Editorial : Karachi killings - Thursday 14th April 2011

FROM innocent bystanders to political workers and high-profile party leaders, Karachi`s violence claims its victims across the spectrum of power and influence. Tuesday saw the murders of three MQM workers and the death of a teenager who was shot while working at a hotel; the ANP claims the latter was an act of ethnic violence. Just a day earlier, a senior MQM-Haqiqi leader was gunned down along with three others in broad daylight on a major thoroughfare. While this style of assassination is not new to Karachi, it points, once again, to the impunity with which targeted killings are carried out in the port city. Gunmen can simply drive up to their victims and shoot them without requiring the cover of even deserted streets or darkness. Casualties in the single digits now barely register with most residents — aside from those who live in neighbourhoods where such violence routinely takes place. For them, everything from groceries to transport becomes a luxury every time another handful of people are murdered.
What is clear from the identities of the victims and the audacious style of the killings is that they cannot be taking place without political cover. Nor, it seems, are law-enforcement authorities unaware of this link, or of the fact that these are well-organised efforts rather than random bursts of violence or acts carried out for personal reasons. A joint investigation team consisting of various law-enforcement and intelligence agencies constituted to look into targeted killings has reportedly identified over two dozen suspects affiliated with political parties including the MQM, the MQM-H and the ANP. Two of these are the government`s coalition partners in Sindh, and are also widely believed — along with the ruling party itself — to have provided cover to criminal gangs operating in certain parts of the city. While extortion and other mafia activity are crimes distinct from politically motivated targeted killing, they also take a deadly form in a city where weapons are rampant and those breaking the law are protected.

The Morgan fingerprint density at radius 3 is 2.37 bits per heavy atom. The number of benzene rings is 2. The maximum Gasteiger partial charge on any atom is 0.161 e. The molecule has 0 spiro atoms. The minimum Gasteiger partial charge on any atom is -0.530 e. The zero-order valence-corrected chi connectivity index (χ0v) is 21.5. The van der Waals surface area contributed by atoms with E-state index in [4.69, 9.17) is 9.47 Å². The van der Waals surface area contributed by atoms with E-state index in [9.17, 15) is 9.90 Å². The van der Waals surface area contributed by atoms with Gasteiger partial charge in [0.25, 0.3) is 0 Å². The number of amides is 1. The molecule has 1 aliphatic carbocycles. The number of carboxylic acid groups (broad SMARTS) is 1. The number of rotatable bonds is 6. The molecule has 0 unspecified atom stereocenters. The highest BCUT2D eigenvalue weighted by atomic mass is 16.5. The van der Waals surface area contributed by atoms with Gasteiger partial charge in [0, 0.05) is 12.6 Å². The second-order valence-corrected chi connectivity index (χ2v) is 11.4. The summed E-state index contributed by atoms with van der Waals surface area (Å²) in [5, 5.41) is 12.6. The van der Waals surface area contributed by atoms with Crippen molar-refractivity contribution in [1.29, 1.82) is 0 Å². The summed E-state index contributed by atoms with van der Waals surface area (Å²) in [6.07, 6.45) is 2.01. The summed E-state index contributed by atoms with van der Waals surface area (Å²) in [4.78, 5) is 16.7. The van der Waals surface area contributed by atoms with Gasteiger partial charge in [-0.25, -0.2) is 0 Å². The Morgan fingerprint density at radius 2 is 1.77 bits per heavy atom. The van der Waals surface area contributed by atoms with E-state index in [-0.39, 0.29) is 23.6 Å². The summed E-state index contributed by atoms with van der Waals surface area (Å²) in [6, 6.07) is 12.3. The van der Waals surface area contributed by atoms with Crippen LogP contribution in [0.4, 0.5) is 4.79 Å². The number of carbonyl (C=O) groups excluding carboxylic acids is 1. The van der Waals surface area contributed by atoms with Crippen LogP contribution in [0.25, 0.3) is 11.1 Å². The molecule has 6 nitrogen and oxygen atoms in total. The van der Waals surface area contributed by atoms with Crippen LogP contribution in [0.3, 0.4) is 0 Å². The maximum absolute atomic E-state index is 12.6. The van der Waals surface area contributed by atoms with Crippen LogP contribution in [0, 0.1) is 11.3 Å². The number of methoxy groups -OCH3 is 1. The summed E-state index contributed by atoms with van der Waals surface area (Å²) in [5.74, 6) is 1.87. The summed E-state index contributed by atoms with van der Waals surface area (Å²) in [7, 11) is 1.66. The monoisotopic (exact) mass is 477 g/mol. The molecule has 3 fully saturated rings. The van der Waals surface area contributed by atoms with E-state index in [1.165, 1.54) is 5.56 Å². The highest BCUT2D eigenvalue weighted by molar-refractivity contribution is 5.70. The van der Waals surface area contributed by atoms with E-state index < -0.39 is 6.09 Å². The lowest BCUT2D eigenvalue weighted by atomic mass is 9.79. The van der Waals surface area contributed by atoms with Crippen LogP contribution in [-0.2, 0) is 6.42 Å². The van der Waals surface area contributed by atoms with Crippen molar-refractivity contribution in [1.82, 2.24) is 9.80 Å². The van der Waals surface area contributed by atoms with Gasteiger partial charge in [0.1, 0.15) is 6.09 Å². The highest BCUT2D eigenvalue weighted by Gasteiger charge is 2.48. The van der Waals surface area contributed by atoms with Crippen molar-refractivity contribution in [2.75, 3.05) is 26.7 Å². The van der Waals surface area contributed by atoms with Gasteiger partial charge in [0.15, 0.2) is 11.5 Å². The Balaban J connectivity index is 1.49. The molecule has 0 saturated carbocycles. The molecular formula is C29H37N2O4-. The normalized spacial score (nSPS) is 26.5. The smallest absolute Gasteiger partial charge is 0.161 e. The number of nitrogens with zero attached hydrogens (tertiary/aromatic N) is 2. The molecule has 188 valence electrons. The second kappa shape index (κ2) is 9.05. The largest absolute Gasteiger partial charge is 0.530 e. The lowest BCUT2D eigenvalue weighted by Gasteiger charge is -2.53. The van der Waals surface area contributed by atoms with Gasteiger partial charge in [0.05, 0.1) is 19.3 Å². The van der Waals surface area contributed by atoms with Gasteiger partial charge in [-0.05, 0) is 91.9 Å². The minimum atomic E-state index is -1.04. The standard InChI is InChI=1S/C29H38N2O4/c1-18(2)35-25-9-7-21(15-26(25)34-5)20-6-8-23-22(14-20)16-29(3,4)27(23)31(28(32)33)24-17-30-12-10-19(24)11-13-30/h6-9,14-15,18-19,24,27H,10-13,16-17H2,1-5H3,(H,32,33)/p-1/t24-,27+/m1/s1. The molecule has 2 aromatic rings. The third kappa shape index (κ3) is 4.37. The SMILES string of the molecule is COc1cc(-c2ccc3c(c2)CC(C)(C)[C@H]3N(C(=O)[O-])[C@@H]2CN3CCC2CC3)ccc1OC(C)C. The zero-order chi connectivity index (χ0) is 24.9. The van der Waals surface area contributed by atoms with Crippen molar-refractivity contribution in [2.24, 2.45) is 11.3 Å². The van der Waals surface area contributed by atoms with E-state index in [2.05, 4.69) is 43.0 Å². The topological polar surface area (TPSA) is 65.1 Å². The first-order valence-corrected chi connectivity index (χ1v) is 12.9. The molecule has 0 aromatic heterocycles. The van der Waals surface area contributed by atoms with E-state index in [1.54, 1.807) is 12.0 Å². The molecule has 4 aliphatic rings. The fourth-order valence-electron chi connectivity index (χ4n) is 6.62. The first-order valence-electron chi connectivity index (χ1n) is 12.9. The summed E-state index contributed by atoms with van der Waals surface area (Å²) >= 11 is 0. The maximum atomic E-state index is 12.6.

As this paper has argued repeatedly, it is high time some accountability is built into the fabric of this lawless city. If the investigation cited above really does demonstrate a link with political parties, those findings and any others should be made public instead of being leaked by unknown sources or hinted at by ruling-party politicians. They should also be used to prosecute offenders regardless of political affiliations. The residents of Karachi have suffered more than enough bloodshed, and denial should no longer be considered enough to absolve those in power from responsibility.

Source : http://www.dawn.com/2011/04/14/karachi-killings-2.html

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